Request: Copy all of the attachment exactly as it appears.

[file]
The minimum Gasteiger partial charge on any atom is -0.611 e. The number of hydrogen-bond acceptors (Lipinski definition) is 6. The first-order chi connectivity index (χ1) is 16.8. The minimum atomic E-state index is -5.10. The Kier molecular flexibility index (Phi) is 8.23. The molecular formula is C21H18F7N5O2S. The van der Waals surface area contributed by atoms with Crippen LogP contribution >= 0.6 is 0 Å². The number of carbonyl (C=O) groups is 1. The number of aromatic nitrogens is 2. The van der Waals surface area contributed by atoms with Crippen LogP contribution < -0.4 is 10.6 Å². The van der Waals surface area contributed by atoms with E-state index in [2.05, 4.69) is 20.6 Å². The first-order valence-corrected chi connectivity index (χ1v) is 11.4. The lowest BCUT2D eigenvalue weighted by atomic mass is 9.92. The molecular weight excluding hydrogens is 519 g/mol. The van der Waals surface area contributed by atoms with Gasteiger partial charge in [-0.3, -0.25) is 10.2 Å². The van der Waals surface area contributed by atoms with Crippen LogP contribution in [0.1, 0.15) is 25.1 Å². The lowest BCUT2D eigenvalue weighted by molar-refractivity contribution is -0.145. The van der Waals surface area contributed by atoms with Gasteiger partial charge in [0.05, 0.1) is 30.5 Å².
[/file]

The minimum Gasteiger partial charge on any atom is -0.611 e. The number of hydrogen-bond acceptors (Lipinski definition) is 6. The first-order chi connectivity index (χ1) is 16.8. The minimum atomic E-state index is -5.10. The Kier molecular flexibility index (Phi) is 8.23. The molecular formula is C21H18F7N5O2S. The van der Waals surface area contributed by atoms with Crippen LogP contribution >= 0.6 is 0 Å². The number of carbonyl (C=O) groups is 1. The number of aromatic nitrogens is 2. The van der Waals surface area contributed by atoms with Crippen LogP contribution < -0.4 is 10.6 Å². The van der Waals surface area contributed by atoms with E-state index in [2.05, 4.69) is 20.6 Å². The first-order valence-corrected chi connectivity index (χ1v) is 11.4. The lowest BCUT2D eigenvalue weighted by atomic mass is 9.92. The molecular weight excluding hydrogens is 519 g/mol. The van der Waals surface area contributed by atoms with Gasteiger partial charge in [-0.3, -0.25) is 10.2 Å². The van der Waals surface area contributed by atoms with Crippen LogP contribution in [0.1, 0.15) is 25.1 Å². The lowest BCUT2D eigenvalue weighted by molar-refractivity contribution is -0.145. The van der Waals surface area contributed by atoms with Gasteiger partial charge in [0.05, 0.1) is 30.5 Å².